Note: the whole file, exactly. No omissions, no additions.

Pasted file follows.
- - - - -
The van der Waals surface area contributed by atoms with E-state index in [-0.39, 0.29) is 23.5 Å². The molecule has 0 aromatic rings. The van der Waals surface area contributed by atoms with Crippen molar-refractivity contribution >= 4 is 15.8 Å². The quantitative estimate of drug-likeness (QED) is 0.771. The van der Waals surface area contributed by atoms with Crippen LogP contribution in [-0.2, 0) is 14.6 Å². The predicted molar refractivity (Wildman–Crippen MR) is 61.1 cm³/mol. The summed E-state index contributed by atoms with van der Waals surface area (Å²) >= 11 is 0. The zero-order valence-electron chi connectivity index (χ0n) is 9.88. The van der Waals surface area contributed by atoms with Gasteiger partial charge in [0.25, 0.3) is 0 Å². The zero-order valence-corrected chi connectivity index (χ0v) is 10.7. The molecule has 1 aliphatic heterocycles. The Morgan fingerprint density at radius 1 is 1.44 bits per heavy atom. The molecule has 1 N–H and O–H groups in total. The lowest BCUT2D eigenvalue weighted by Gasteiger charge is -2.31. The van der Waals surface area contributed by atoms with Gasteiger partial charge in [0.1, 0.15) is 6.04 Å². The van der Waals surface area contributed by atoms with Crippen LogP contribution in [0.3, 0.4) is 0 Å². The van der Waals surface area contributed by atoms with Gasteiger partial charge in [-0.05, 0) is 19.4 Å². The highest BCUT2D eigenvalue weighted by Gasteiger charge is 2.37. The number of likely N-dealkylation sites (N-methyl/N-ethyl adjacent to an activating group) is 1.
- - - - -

The van der Waals surface area contributed by atoms with E-state index in [-0.39, 0.29) is 23.5 Å². The molecule has 0 aromatic rings. The van der Waals surface area contributed by atoms with Crippen molar-refractivity contribution >= 4 is 15.8 Å². The quantitative estimate of drug-likeness (QED) is 0.771. The van der Waals surface area contributed by atoms with Crippen LogP contribution in [-0.2, 0) is 14.6 Å². The predicted molar refractivity (Wildman–Crippen MR) is 61.1 cm³/mol. The summed E-state index contributed by atoms with van der Waals surface area (Å²) >= 11 is 0. The zero-order valence-electron chi connectivity index (χ0n) is 9.88. The van der Waals surface area contributed by atoms with Gasteiger partial charge in [0.25, 0.3) is 0 Å². The zero-order valence-corrected chi connectivity index (χ0v) is 10.7. The molecule has 1 aliphatic heterocycles. The Morgan fingerprint density at radius 1 is 1.44 bits per heavy atom. The molecule has 1 N–H and O–H groups in total. The lowest BCUT2D eigenvalue weighted by Gasteiger charge is -2.31. The van der Waals surface area contributed by atoms with Gasteiger partial charge in [0.1, 0.15) is 6.04 Å². The van der Waals surface area contributed by atoms with Crippen LogP contribution in [0.3, 0.4) is 0 Å². The van der Waals surface area contributed by atoms with Gasteiger partial charge in [-0.05, 0) is 19.4 Å². The highest BCUT2D eigenvalue weighted by Gasteiger charge is 2.37. The number of likely N-dealkylation sites (N-methyl/N-ethyl adjacent to an activating group) is 1.